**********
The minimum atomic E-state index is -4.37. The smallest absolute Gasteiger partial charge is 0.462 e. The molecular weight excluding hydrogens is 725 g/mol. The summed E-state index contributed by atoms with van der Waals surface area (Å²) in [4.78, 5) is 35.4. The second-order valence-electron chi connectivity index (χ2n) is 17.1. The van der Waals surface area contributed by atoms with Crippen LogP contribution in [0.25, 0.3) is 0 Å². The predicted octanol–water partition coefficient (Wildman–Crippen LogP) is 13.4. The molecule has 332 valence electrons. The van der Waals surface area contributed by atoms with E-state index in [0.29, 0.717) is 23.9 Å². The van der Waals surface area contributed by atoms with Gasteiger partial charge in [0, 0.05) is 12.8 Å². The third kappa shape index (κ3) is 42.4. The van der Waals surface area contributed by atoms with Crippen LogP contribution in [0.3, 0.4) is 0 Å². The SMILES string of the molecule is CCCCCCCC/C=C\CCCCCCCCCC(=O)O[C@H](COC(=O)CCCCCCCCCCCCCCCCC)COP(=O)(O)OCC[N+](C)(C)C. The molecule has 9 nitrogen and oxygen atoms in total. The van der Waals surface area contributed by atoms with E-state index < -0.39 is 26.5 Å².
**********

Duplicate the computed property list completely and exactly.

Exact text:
The minimum atomic E-state index is -4.37. The smallest absolute Gasteiger partial charge is 0.462 e. The molecular weight excluding hydrogens is 725 g/mol. The summed E-state index contributed by atoms with van der Waals surface area (Å²) in [4.78, 5) is 35.4. The second-order valence-electron chi connectivity index (χ2n) is 17.1. The van der Waals surface area contributed by atoms with Crippen LogP contribution in [0.25, 0.3) is 0 Å². The predicted octanol–water partition coefficient (Wildman–Crippen LogP) is 13.4. The molecule has 332 valence electrons. The van der Waals surface area contributed by atoms with E-state index in [0.29, 0.717) is 23.9 Å². The van der Waals surface area contributed by atoms with Gasteiger partial charge in [0, 0.05) is 12.8 Å². The third kappa shape index (κ3) is 42.4. The van der Waals surface area contributed by atoms with Crippen LogP contribution in [0.3, 0.4) is 0 Å². The SMILES string of the molecule is CCCCCCCC/C=C\CCCCCCCCCC(=O)O[C@H](COC(=O)CCCCCCCCCCCCCCCCC)COP(=O)(O)OCC[N+](C)(C)C. The molecule has 9 nitrogen and oxygen atoms in total. The van der Waals surface area contributed by atoms with E-state index < -0.39 is 26.5 Å².